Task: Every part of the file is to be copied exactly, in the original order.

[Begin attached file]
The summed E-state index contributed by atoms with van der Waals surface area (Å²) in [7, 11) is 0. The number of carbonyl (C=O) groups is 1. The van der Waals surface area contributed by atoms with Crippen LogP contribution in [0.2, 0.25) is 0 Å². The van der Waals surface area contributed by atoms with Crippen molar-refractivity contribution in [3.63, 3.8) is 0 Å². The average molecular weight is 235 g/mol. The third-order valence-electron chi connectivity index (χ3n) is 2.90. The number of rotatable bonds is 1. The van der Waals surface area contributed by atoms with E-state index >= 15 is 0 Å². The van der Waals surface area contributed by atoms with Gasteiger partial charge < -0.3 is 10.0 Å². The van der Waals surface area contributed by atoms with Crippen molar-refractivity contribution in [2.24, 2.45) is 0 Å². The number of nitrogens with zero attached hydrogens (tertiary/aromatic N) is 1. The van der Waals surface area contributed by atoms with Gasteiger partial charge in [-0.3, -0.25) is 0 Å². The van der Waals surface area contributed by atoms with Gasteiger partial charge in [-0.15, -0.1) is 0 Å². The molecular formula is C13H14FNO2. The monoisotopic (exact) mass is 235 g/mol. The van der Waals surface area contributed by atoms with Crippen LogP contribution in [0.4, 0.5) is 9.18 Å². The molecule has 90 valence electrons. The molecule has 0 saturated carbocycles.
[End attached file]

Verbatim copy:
The summed E-state index contributed by atoms with van der Waals surface area (Å²) in [7, 11) is 0. The number of carbonyl (C=O) groups is 1. The van der Waals surface area contributed by atoms with Crippen LogP contribution in [0.2, 0.25) is 0 Å². The van der Waals surface area contributed by atoms with Crippen molar-refractivity contribution in [3.63, 3.8) is 0 Å². The average molecular weight is 235 g/mol. The third-order valence-electron chi connectivity index (χ3n) is 2.90. The number of rotatable bonds is 1. The van der Waals surface area contributed by atoms with E-state index >= 15 is 0 Å². The van der Waals surface area contributed by atoms with Gasteiger partial charge < -0.3 is 10.0 Å². The van der Waals surface area contributed by atoms with Crippen molar-refractivity contribution in [2.24, 2.45) is 0 Å². The number of nitrogens with zero attached hydrogens (tertiary/aromatic N) is 1. The van der Waals surface area contributed by atoms with Gasteiger partial charge in [-0.3, -0.25) is 0 Å². The van der Waals surface area contributed by atoms with Gasteiger partial charge in [-0.15, -0.1) is 0 Å². The molecular formula is C13H14FNO2. The monoisotopic (exact) mass is 235 g/mol. The van der Waals surface area contributed by atoms with Crippen LogP contribution in [0.4, 0.5) is 9.18 Å². The molecule has 90 valence electrons. The molecule has 0 saturated carbocycles.